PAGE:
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Why Does My Cat Lick My Eye? 6 Possible Reasons

Nicole Cosgrove Profile Picture

By Nicole Cosgrove

bengal cat licking a man's face

Cats enjoy licking other cats and their owners, but there’s probably one spot you’d rather they didn’t lick—your eye. Some cats have a habit of licking the eyelid or eye, which is a sensitive area, but do you know why?

Here are six possible reasons your cat may lick your eye area and what you can do about it.

The 6 Reasons Why Your Cat Licks Your Eye

1. Your Cat Is Seeking Attention

Cats quickly learn that licking gets attention, and few things are harder to ignore than a rough tongue near your eye. You’ve likely rewarded this behavior by engaging with your cat in the past. Even if you scold or push your cat away, it’s still a reward. Sometimes, negative attention is better than no attention.

2. Your Cat Is Identifying You as Family

Cats mark objects with their scent. This is one of the reasons that mother cats lick their kittens to create a shared group smell. Your cat may be licking to transfer their scent, and the eyelid is the most appealing place.

cat licking his owners face
Photo Credit: Kasefoto, Shutterstock

3. Your Cat Is Attracted to the Salt

Our eyes secrete salt in our tears, and most cats enjoy a salty taste. Whether your eyes are tearing, you’ve been crying, or you’re a little sweaty, there’s probably a salty residue near your eye that’s attractive to your cat.

4. Your Cat Is Interested in the Twitch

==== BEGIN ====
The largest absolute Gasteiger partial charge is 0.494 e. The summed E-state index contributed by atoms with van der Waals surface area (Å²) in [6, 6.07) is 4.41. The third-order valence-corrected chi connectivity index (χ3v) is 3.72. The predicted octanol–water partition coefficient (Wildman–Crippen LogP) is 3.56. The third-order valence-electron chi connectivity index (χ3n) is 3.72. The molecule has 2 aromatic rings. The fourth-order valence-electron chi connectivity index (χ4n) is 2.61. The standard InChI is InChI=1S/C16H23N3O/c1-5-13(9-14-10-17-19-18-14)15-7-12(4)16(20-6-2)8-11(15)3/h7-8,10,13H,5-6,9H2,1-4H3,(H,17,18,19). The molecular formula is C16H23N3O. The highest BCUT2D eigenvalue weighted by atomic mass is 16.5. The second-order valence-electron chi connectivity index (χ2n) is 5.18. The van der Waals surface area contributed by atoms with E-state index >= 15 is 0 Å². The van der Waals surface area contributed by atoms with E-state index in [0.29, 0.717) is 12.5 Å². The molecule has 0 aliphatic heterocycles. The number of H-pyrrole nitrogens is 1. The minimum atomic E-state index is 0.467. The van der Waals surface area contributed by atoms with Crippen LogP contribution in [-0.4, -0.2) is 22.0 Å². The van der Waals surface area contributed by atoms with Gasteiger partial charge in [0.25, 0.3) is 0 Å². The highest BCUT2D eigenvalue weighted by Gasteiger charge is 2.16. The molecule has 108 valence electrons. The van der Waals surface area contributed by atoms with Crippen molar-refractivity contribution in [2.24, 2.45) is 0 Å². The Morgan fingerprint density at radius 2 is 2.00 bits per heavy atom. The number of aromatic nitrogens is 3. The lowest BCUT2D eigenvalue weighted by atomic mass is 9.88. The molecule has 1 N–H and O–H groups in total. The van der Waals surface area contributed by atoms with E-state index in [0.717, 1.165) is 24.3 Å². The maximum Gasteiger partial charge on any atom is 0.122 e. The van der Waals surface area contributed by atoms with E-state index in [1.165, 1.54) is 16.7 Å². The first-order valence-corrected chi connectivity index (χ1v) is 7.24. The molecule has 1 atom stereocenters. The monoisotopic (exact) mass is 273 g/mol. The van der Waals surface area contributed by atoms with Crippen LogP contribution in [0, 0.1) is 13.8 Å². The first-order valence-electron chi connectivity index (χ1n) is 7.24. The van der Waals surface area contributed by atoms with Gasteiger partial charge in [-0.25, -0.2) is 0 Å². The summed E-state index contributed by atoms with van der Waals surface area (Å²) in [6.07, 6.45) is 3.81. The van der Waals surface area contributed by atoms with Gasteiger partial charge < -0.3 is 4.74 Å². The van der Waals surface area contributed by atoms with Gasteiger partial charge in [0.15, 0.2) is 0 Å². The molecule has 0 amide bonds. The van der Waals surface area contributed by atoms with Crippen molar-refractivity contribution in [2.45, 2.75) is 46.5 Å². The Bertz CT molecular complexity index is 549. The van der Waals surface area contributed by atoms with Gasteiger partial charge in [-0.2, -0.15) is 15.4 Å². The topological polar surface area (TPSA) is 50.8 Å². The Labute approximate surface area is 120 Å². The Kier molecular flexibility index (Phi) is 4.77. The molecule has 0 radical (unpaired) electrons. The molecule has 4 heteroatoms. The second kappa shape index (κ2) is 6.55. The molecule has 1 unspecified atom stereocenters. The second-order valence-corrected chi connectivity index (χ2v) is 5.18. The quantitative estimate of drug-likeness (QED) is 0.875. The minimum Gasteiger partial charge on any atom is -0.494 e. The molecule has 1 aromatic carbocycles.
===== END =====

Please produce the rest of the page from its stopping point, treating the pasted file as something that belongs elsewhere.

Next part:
If your cat licks your eyes while you’re sleeping, it could be because of the involuntary eye movements and twitches that happen when you’re in a deep sleep. Cats are natural hunters and endlessly curious, so movements like this get their attention.

5. Your Cat Is Trying to Keep You Clean

Cats groom themselves by licking. Mother cats will lick their kittens to help them stay clean, including around the eyes, to prevent eye infections. Your cat may simply be extending this behavior to you to help you stay clean.

cat licks on the nose of a young man
Photo Credit: Julija Sulkovska, Shutterstock

6. Your Cat Is Anxious

Your cat could be anxious, which leads to compulsive licking. Typically, anxious or compulsive licking will be more than just your eye, so pay attention if your cat seems to lick themselves, objects, or your body and seems unable to control the behavior.

Is It Dangerous If a Cat Licks Your Eye?

Your cat licking your eye could be more than just weird or uncomfortable. Our eyes are sensitive and can get infections or injuries if a cat transfers bacteria or progresses to “love bites” that can damage the delicate skin around the eye or your eyeball itself.

Remember, your cat’s tongue has been on many surfaces, including counters, floors, their food dish, insects—the list goes on. Though it’s a sweet gesture, there’s a lot of bacteria or parasites that you wouldn’t want near your eye. If your cat licks your eye, redirect them with playtime or cuddles to discourage the behavior.

Tabby cat licking head of bearded man in living room
Image Credit: Caterina Trimarchi, Shutterstock


Your cat licking your eye may seem like a sweet behavior, and it is, but there are some dangers to be aware of. Repeated licking of such delicate areas could lead to redness or irritation on your skin, but there’s also a risk of an eye infection caused by your cat’s saliva. It’s best to discourage your cat from licking your eye and focus on more appropriate displays of affection.


Featured Image Credit: AJR_photo, Shutterstock

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